Natasha Schüll’s study of machine gambling, Addiction by Design, won a lot of prizes when it came out in 2013. But it’s had nil splashback on digital games – which is curious. Most games rely on the operation of chance – or at least unpredictability – in order to unfold. So an understanding of how and why ‘pure’ chance entrances people would seem to be a truly handy thing to have in your back pocket. “Know your ingredients” as Joy of Cooking would say. (18 million copies and counting!)
There is certainly a strong parallel between the revenue structure of free to play games and the revenue structure of machine games: for both, the overwhelming bulk of their revenue comes from a small number of players. Revenue concentration in f2p is even higher than it is in slots machines – as physical machine slots carry an entry price.
But no. There’s no quicker way to annoy your common or garden variety digital games person (designer or player) than to suggest that gambling and ‘real’ games share important design patterns. If you are feeling brave and want to try it, I advise you to stand well back first. (Unless, of course, they’re into social casino – which is definitely a story for another day.)
There are other problems with using Schüll’s ethnography as a cookbook for supplying top recipes for ‘chance entrancement. For one thing, her study documents the detrimental effect that machine games have on some players.
For Schüll, this arises from a fundamental structural asymmetry between gamblers and the industry that supplies them:
“The gambler not only can’t win, but isn’t playing to win, while the gambling industry is playing to win all along.”
“The relationship that exists between players and the industry is not so much a clash between two systems of value as it is an asymmetric interdependency between a system of value extraction that plays by the economic rules of the market, and a fleeting zone of non-value in which those rules are, for the player, suspended.” p. 72
Not only is the problem that the relationship is asymmetric, but, according to some researchers, the design of the games is such that
“impaired control and subsequent problem development are an understandable and ‘natural’ consequences of regular high intensity [machine] play” p 16
As Schüll explains it, the industry, by contrast, treats addiction risk as inhering in characteristics of the player, rather than the design characteristics of the gambles they partake in. Schüll preserves a more or less discreet silence on this issue – except, perhaps, for the hint in her book’s title.
Many of the people who are the subjects of Schüll’s case studies have life histories of abuse, anxiety and rejection, and other very serious challenges. The close focus provided by her enthographic lens leaves us none the wiser about whether her addicted subjects are typical. Perhaps they experience a high baseline level of suffering which is relieved by the experience of gambling, and this makes the experience more risky for them? Less data about more people would help untangle this, of course – but that’s not the game she plays.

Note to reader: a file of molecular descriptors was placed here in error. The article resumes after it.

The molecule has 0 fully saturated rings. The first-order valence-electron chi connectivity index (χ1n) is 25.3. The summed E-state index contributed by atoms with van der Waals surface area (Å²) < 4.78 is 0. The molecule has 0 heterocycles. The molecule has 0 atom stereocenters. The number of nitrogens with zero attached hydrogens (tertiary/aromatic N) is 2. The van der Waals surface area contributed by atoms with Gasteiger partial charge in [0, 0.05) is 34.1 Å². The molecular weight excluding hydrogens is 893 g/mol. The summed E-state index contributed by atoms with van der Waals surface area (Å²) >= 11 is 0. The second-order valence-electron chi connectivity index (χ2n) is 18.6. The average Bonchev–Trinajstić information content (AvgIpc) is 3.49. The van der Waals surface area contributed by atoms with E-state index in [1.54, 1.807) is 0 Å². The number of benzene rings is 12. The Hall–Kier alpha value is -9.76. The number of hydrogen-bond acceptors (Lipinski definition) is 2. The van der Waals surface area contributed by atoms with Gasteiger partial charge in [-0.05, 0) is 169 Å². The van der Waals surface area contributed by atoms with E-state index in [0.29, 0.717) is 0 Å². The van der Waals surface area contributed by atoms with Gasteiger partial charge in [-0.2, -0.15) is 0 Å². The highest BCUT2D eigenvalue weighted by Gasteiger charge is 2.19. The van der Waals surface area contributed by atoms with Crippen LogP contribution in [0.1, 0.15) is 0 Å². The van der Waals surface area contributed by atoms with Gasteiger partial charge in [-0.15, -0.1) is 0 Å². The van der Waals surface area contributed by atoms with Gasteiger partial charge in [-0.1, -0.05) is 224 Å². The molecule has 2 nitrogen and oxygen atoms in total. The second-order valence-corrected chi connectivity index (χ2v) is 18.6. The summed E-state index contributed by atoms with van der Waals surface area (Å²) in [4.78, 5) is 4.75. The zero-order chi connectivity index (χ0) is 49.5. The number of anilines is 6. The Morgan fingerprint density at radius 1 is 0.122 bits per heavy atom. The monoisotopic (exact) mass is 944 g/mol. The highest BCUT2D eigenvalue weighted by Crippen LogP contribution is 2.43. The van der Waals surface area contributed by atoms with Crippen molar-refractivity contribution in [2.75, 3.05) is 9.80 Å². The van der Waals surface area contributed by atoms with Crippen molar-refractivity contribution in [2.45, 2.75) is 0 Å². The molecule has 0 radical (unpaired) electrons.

It is obvious that some players of machine slots become addicted. Whether this has to do more with an individual’s predisposition to addiction, or more to do with an experience design which is intended, from the ground up, to create addiction in any player, is not entirely clear. Common sense would suggest that both factors are important.
Whatever the answer, there’s the issue of whether it’s good to design things that some – but not all – people may have serious problems with. You could apply a similar ethical question to the creation of cakes, or cocktails. Or digital games – whether f2p or not.
But even putting moral qualms aside to prove, in a low oven with a wet cloth over them, there is very different but equally difficult problem with using Schull as a cookbook: an utter lack specificity over mechanism.
She goes into a goodly amount of detail, and also has interesting insights about:
- the phenomenology of the machine gambler’s experience (which I summarise in another post)
- design tricks which are used to induce that experience
What you don’t get, is any deep insight into how the designers’ tricks – some of which are very tricky indeed – work to create the powerful and nihilistic phenomenal experiences she documents. It’s like showing separate pictures of two gears, without showing how they engage, except via a hand wave at ‘math farms’ and ‘random reinforcement schedules’.
So, like any interesting piece of work, her book creates more questions.
One thing that’s clear to me that machine slots are like Morris Minors. The Morris Minor displays the high forehead and concentrated stereotypical ‘cute’ features of a baby. This leads to a heightened response to take care of it. No matter that they stopped production decades ago, and fall apart the moment you turn your back or slam the door. They are still cute. You still want to put money into them.
They act as a kind of super stimulus, abstracted and distilled from what you would expect to find in nature, producing a response which seems inappropriate, but may simply be the result of heuristics gone wrong, in contexts which supply powerful but misleading cues.
The plot line of machine slot inputs and outcomes probably performs a similar similitude function to real world features – although what the feature detection hierarchy is that is responsible for their power has yet to be fully explained.